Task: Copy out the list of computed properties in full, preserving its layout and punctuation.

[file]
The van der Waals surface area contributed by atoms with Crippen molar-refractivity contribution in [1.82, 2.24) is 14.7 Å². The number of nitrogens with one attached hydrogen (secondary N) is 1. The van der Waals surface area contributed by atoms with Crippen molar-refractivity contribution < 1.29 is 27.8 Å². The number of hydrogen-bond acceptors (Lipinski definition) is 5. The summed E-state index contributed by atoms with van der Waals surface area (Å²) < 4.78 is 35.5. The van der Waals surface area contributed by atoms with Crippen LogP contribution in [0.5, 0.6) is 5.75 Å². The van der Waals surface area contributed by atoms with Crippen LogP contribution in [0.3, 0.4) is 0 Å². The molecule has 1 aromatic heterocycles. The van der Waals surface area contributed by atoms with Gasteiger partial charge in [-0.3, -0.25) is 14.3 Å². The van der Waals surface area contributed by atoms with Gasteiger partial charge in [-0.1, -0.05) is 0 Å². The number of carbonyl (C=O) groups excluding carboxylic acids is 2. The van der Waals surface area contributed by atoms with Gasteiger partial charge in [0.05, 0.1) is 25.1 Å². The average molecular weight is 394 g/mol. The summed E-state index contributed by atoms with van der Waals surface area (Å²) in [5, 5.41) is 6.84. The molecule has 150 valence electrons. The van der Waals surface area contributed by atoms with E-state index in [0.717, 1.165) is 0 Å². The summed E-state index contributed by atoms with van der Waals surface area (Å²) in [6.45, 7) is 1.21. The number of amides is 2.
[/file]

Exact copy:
The van der Waals surface area contributed by atoms with Crippen molar-refractivity contribution in [1.82, 2.24) is 14.7 Å². The number of nitrogens with one attached hydrogen (secondary N) is 1. The van der Waals surface area contributed by atoms with Crippen molar-refractivity contribution < 1.29 is 27.8 Å². The number of hydrogen-bond acceptors (Lipinski definition) is 5. The summed E-state index contributed by atoms with van der Waals surface area (Å²) < 4.78 is 35.5. The van der Waals surface area contributed by atoms with Crippen LogP contribution in [0.5, 0.6) is 5.75 Å². The van der Waals surface area contributed by atoms with Crippen LogP contribution in [0.3, 0.4) is 0 Å². The molecule has 1 aromatic heterocycles. The van der Waals surface area contributed by atoms with Gasteiger partial charge in [-0.3, -0.25) is 14.3 Å². The van der Waals surface area contributed by atoms with Gasteiger partial charge in [-0.1, -0.05) is 0 Å². The number of carbonyl (C=O) groups excluding carboxylic acids is 2. The van der Waals surface area contributed by atoms with Gasteiger partial charge in [0.05, 0.1) is 25.1 Å². The average molecular weight is 394 g/mol. The summed E-state index contributed by atoms with van der Waals surface area (Å²) in [5, 5.41) is 6.84. The molecule has 150 valence electrons. The van der Waals surface area contributed by atoms with E-state index in [0.717, 1.165) is 0 Å². The summed E-state index contributed by atoms with van der Waals surface area (Å²) in [6.45, 7) is 1.21. The number of amides is 2.